Although (or because) the topics of the book are engaging, I had a number of concerns. Dr. Zak presents the thesis of the book, that moral behavior is mediated by oxytocin, without a working definition of morality. The behavioral effects of oxytocin in humans, as described in the book, seem better described more narrowly as pro-social. The ethical virtue of humanity, defined by positive psychologists Christopher Peterson and Martin Seligman, includes love, kindness, and social intelligence,1 and these qualities match well with oxytocin actions, as indicated by the research presented here. However, ethical behavior is often construed as manifestations of character traits, such as wisdom, courage, and temperance. Dr. Zak does not consider the possible roles of oxytocin in these aspects of moral behavior, which often require higher cognitive processing than a pro-social impulse. Thus, although “moral molecule” is a catchy nickname, it is imprecise.
In addition, the function of oxytocin may not be to specifically promote social behavior. Researchers have proposed that the underlying effect of oxytocin simply may be to reduce anxiety2 or to promote the salience of social cues.3 In some cases, by making social cues more conspicuous, individuals may behave in a hostile manner.4 It would be hard to interpret such behavior as moral. Such considerations may give behaviorists pause.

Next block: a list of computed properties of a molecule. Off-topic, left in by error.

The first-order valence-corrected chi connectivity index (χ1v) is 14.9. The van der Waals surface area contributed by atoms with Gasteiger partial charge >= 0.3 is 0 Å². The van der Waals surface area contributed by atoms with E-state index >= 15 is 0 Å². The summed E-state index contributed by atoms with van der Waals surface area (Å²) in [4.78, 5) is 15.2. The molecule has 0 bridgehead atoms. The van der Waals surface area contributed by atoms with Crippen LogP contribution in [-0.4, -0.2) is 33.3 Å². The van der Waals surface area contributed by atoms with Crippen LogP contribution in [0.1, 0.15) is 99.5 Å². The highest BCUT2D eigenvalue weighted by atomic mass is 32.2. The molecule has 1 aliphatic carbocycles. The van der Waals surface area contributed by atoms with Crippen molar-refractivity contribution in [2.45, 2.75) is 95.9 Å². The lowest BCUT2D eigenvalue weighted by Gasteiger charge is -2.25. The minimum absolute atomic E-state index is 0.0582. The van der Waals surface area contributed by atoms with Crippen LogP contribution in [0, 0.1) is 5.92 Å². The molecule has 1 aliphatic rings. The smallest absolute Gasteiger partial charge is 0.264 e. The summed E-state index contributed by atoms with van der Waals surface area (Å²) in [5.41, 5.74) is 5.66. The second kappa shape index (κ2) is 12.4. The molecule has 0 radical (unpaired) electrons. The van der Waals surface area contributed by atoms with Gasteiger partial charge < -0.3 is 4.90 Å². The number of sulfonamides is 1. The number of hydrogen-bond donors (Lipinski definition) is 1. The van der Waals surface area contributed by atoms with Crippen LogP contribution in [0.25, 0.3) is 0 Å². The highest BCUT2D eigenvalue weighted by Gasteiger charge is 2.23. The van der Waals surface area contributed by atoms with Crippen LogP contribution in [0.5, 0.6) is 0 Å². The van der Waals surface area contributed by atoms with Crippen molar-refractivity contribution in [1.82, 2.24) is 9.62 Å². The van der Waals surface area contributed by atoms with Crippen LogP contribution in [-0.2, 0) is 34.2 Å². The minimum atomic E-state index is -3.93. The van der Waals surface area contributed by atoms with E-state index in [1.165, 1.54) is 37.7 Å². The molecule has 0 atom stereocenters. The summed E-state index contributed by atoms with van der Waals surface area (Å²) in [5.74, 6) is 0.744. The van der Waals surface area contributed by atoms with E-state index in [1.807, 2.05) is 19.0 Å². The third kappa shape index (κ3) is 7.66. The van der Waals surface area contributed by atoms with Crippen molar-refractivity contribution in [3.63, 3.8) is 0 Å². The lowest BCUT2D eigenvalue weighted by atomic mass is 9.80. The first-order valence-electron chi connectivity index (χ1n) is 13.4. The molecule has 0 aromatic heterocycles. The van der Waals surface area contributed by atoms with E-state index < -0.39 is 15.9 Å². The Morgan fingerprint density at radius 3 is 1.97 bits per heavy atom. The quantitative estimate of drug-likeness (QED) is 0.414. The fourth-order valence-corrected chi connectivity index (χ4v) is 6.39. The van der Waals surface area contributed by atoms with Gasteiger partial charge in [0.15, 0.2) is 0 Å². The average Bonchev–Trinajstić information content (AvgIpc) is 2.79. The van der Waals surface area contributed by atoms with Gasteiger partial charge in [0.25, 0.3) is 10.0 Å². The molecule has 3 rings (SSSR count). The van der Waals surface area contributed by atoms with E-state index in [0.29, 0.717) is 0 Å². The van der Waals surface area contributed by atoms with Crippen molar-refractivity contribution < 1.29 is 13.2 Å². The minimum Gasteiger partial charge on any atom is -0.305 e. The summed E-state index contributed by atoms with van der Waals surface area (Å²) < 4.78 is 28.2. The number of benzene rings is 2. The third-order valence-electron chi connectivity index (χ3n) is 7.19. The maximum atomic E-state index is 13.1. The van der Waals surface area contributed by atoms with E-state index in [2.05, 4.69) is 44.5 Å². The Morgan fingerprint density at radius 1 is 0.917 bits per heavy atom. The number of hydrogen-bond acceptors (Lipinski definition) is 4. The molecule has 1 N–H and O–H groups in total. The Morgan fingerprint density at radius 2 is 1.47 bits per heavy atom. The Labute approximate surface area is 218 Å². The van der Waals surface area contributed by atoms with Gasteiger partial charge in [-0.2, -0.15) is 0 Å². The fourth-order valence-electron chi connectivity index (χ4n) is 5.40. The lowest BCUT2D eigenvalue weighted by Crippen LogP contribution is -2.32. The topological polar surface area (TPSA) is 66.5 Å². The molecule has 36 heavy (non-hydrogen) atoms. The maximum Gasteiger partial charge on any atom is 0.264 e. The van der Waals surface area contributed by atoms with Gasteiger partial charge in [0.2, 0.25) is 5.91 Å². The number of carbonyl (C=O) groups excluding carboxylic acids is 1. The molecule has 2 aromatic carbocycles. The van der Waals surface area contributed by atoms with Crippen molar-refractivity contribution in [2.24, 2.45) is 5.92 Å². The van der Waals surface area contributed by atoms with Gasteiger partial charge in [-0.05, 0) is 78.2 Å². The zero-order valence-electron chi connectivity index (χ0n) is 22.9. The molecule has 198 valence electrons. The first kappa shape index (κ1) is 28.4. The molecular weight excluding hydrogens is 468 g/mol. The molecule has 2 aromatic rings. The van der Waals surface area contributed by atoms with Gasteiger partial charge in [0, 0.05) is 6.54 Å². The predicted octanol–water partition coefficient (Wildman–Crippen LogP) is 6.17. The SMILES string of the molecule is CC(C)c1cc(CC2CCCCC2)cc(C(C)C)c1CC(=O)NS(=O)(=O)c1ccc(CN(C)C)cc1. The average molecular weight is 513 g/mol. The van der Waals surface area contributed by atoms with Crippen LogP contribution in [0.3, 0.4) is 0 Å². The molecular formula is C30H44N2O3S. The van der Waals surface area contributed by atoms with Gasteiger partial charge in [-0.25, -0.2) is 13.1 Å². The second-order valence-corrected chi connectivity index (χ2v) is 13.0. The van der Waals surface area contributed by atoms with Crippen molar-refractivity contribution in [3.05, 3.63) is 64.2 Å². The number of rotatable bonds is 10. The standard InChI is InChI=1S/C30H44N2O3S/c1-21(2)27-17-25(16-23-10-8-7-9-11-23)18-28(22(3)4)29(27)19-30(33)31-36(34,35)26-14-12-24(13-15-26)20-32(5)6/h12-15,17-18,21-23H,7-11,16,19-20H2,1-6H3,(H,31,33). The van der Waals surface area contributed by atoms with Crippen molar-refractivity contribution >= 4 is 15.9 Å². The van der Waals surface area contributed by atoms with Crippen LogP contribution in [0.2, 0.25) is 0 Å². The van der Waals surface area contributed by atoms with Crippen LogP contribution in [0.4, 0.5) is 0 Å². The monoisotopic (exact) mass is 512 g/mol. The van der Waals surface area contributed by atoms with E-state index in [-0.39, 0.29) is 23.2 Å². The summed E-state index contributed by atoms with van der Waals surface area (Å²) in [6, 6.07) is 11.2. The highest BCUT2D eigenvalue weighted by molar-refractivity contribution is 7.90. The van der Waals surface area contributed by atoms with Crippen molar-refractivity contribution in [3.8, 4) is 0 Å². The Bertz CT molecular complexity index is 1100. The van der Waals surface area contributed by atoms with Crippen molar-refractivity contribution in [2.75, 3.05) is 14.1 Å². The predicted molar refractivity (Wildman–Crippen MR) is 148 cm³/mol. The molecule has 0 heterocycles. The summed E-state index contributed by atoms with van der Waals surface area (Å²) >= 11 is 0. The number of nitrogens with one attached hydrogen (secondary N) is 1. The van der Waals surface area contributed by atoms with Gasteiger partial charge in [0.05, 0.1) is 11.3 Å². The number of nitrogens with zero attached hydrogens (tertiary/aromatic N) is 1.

Dr. Zak’s references to preliminary or extrapolated evidence undermine the force of his argument. For example, Dr. Zak explains that oxytocin’s effects on pro-social behavior are mediated by serotonin and dopamine, creating the impression that researchers have completely uncovered the neural circuitry. But given that experimental evidence for this proposed mechanism is not documented, the reader may be left wondering how to separate fact from speculation elsewhere in the book. Likewise, when the author makes the bold statement that “if the oxytocin receptors are not stimulated by love and attention early on, they fail to develop,” I suspect he was not describing the extant data literally.
The Moral Molecule will leave the reductionist reader hungry for details about the mechanisms that control oxytocin and testosterone secretion. Although these hormones may affect our social brain circuits, what in turn controls them? A neural circuit must have evolved to detect the specific circumstances that demand pro-social behaviors. Should not this neural network be considered the ethical (or humanist) prime mover, instead of oxytocin?
Overall, The Moral Molecule exposes some very fertile ground for future research, and the author is to be commended for presenting a coherent and engaging discussion of oxytocin function, spanning biopsychology and philosophy. Although some may prefer a more scientifically rigorous discussion, this book is likely to engage a broad audience interested in the new frontiers of social neuroscience.